The different types of climate
Climates result from three groups of factors:
- Cosmic factors (the source of solar energy: variation in solar activity) ;
- Planetary factors (distribution of this energy according to the sphericity of the Earth, its movements; the state, as well as the dynamism of the atmosphere);
- The geographical factors (the land, the link between the atmosphere and the oceans, the reliefs, the vegetation, the volcanoes, the human installations);
As we have just seen above: the Earth’s climate system is composed of three groups of factors. The engine of this system is the Sun, which is our own energy source. These elements cause air and ocean circulation and control the evaporation and precipitation processes, which are part of the water cycle.
Many factors, both natural and man-made, determine the Earth’s climate. Climate depends on the redistribution of the Sun’s energy along atmospheric and oceanic currents.
Climates depend largely on latitude, longitude and altitude. They are also conditioned by the proximity of large bodies of water, such as oceans or inland seas. In general, our climate is defined by the complex interaction of all the major elements: the Sun, the land, the sea, the air, the Earth’s ice cap, wildlife and other life forms.
Many climatic phenomena disturb the climate. Example: El Niño or La Niña, the N.A.O… and the position of the Earth in relation to the Sun, which is very important
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TYPES OF CLIMATES:
On Earth climates are classified according to different parameters (humidity, temperature, sunshine, wind speed…). These parameters vary according to the geography so the altitude, the latitude, the oceans in the surroundings,… as it influences the climate.
THE TROPICAL CLIMATE
The tropical climate is a climate found between the Tropic of Cancer and Capricorn, therefore between 25° South and North latitude. Throughout the year the average monthly temperature does not go below 18°C.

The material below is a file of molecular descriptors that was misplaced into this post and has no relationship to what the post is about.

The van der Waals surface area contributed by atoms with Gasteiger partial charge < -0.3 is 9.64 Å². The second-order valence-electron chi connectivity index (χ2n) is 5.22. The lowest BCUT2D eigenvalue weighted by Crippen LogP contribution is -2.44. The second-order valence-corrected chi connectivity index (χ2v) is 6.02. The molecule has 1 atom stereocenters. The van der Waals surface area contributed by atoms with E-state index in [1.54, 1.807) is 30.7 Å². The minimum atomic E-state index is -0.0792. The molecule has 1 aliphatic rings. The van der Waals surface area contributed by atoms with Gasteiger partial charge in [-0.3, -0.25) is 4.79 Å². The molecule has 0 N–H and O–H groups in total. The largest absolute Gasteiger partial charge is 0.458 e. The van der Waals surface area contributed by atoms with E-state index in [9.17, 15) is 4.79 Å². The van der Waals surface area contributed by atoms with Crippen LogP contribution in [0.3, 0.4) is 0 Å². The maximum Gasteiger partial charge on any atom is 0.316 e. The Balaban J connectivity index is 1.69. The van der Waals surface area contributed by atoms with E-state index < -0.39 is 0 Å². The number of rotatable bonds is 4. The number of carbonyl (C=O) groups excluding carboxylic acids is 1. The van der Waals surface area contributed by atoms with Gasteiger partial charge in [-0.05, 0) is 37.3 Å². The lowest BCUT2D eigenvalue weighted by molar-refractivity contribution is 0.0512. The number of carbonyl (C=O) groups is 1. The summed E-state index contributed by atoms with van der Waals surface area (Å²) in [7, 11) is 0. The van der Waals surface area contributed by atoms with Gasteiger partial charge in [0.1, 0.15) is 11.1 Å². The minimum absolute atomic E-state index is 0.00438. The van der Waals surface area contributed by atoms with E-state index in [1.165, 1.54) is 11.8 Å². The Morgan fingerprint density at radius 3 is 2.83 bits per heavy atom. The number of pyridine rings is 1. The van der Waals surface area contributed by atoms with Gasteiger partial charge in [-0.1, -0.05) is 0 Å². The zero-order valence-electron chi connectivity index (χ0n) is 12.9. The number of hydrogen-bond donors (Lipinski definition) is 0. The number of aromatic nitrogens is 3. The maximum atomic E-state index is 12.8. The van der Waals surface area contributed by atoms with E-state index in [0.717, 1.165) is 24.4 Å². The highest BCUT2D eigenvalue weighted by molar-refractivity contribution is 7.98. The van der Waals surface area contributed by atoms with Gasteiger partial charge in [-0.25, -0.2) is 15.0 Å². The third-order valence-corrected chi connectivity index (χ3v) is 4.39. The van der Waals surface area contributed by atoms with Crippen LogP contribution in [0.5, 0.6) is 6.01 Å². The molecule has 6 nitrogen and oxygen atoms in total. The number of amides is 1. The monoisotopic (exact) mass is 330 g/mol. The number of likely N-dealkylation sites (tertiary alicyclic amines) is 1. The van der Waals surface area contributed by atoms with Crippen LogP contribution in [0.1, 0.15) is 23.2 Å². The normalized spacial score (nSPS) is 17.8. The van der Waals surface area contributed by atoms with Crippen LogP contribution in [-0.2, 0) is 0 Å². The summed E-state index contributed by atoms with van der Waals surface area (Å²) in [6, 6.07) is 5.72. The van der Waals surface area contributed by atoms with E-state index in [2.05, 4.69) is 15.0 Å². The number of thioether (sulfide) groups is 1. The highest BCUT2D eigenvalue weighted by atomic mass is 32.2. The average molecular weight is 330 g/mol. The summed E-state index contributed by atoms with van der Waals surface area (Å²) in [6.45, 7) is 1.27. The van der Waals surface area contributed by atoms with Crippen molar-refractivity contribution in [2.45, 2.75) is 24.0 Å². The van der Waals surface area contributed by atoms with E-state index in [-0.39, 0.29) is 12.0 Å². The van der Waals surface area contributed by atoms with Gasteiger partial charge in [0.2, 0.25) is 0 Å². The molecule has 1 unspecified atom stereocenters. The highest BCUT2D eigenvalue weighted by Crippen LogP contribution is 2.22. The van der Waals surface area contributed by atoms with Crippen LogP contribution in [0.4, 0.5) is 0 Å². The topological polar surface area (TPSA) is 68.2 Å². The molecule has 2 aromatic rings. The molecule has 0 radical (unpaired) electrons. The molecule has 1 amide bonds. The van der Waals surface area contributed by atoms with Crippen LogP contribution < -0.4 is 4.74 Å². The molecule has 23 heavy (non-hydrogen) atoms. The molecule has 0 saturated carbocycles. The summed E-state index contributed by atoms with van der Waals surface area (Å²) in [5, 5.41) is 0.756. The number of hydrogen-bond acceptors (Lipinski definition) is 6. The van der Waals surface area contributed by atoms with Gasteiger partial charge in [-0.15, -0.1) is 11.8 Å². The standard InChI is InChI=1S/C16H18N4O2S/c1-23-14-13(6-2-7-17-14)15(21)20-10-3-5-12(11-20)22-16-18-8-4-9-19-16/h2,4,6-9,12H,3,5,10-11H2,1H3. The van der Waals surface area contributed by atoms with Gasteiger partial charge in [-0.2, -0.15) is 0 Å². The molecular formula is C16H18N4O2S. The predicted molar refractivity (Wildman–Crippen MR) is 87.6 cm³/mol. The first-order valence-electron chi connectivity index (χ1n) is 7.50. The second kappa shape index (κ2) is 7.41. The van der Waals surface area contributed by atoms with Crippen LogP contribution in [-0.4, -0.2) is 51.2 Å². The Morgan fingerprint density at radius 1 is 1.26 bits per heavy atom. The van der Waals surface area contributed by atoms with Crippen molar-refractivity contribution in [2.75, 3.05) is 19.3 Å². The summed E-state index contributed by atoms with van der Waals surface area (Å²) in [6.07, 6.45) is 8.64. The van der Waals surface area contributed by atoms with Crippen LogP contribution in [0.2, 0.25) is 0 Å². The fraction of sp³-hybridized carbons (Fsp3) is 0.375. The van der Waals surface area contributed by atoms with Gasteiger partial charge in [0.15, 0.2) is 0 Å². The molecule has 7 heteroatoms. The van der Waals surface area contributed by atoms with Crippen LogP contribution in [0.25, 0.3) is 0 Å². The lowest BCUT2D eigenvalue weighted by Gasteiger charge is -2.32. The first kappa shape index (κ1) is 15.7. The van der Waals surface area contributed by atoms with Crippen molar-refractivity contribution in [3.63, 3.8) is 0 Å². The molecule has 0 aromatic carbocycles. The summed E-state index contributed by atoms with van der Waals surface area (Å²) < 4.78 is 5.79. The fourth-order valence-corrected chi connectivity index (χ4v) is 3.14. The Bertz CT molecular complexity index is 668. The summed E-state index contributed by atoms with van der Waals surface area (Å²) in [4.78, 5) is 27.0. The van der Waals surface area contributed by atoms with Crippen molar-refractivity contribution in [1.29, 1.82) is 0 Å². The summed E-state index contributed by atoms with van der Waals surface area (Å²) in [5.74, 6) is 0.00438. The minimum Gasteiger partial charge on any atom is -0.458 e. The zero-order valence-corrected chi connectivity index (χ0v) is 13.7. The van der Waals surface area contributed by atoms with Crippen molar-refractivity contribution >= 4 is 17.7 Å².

There are generally two types of tropical climates:
- The humid tropical climate which is characterized by two seasons:
- the wet season with high temperatures and very heavy rainfall (monsoon) but with a volume that decreases when moving away from the equator;
- the dry season with lower temperatures and almost no rainfall which lasts longer the further away from the equator one gets (7 to 10 months).
- The equatorial climate is characterized by a single season with frequent and significant rainfall whose maximum intensity occurs at the equinoxes (March and September). Temperatures are warm with an average of about 27°C. The atmospheric pressure is always low.
THE DRY OR ARID CLIMATE
The dry climate is characterized by a very high stability of the atmosphere, which means that precipitation is very low or absent. This climate is found between 10 and 35° North and South latitude.
There are two types of dry climates:
- The arid climate characteristic of desert regions such as the Sahara, the Australian desert, the Arabian Peninsula… All year round, temperatures are high during the day but low at night, with occasional frosts, resulting in very large temperature differences between day and night (between 20 and 30° C and sometimes over 50° C). The annual rainfall is lower than the evaporation.